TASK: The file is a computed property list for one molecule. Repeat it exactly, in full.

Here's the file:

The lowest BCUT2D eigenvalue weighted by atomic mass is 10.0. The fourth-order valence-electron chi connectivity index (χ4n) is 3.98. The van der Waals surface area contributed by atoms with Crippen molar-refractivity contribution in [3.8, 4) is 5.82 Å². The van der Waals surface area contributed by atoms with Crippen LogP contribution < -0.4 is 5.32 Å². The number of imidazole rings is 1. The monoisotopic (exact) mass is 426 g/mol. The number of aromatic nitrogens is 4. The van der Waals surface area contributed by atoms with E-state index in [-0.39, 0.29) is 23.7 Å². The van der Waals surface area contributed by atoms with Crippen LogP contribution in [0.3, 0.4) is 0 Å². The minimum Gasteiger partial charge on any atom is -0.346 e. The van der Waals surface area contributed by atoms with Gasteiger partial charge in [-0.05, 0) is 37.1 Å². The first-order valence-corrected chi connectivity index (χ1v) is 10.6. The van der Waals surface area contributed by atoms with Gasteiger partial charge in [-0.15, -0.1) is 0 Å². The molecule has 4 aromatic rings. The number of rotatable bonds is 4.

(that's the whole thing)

The lowest BCUT2D eigenvalue weighted by atomic mass is 10.0. The fourth-order valence-electron chi connectivity index (χ4n) is 3.98. The van der Waals surface area contributed by atoms with Crippen molar-refractivity contribution in [3.8, 4) is 5.82 Å². The van der Waals surface area contributed by atoms with Crippen LogP contribution < -0.4 is 5.32 Å². The number of imidazole rings is 1. The monoisotopic (exact) mass is 426 g/mol. The number of aromatic nitrogens is 4. The van der Waals surface area contributed by atoms with E-state index in [-0.39, 0.29) is 23.7 Å². The van der Waals surface area contributed by atoms with Crippen LogP contribution in [0.3, 0.4) is 0 Å². The minimum Gasteiger partial charge on any atom is -0.346 e. The van der Waals surface area contributed by atoms with Gasteiger partial charge in [-0.05, 0) is 37.1 Å². The first-order valence-corrected chi connectivity index (χ1v) is 10.6. The van der Waals surface area contributed by atoms with Gasteiger partial charge in [-0.15, -0.1) is 0 Å². The molecule has 4 aromatic rings. The number of rotatable bonds is 4.